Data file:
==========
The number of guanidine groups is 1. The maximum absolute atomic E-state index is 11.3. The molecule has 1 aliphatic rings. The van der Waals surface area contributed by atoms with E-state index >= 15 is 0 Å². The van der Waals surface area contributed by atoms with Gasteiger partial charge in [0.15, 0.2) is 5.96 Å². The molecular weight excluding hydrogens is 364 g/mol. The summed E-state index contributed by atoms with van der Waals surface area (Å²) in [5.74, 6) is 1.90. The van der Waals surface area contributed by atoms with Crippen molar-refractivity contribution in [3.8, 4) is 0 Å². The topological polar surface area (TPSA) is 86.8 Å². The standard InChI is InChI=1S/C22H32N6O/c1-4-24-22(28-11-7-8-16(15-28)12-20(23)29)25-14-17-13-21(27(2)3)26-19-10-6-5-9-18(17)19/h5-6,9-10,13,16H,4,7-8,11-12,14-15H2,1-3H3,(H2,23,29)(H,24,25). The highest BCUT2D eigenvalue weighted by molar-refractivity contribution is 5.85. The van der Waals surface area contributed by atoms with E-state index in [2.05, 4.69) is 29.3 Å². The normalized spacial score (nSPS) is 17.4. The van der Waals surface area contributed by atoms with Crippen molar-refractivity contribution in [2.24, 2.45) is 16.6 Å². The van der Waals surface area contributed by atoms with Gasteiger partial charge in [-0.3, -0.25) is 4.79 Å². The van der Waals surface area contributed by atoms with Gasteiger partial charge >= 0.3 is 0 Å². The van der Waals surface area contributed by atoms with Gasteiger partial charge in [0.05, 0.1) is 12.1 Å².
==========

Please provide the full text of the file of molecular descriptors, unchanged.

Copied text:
The number of guanidine groups is 1. The maximum absolute atomic E-state index is 11.3. The molecule has 1 aliphatic rings. The van der Waals surface area contributed by atoms with E-state index >= 15 is 0 Å². The van der Waals surface area contributed by atoms with Gasteiger partial charge in [0.15, 0.2) is 5.96 Å². The molecular weight excluding hydrogens is 364 g/mol. The summed E-state index contributed by atoms with van der Waals surface area (Å²) in [5.74, 6) is 1.90. The van der Waals surface area contributed by atoms with Crippen molar-refractivity contribution in [3.8, 4) is 0 Å². The topological polar surface area (TPSA) is 86.8 Å². The standard InChI is InChI=1S/C22H32N6O/c1-4-24-22(28-11-7-8-16(15-28)12-20(23)29)25-14-17-13-21(27(2)3)26-19-10-6-5-9-18(17)19/h5-6,9-10,13,16H,4,7-8,11-12,14-15H2,1-3H3,(H2,23,29)(H,24,25). The highest BCUT2D eigenvalue weighted by molar-refractivity contribution is 5.85. The van der Waals surface area contributed by atoms with E-state index in [2.05, 4.69) is 29.3 Å². The normalized spacial score (nSPS) is 17.4. The van der Waals surface area contributed by atoms with Crippen molar-refractivity contribution in [2.24, 2.45) is 16.6 Å². The van der Waals surface area contributed by atoms with Gasteiger partial charge in [-0.3, -0.25) is 4.79 Å². The van der Waals surface area contributed by atoms with Gasteiger partial charge >= 0.3 is 0 Å². The van der Waals surface area contributed by atoms with Gasteiger partial charge in [0.05, 0.1) is 12.1 Å².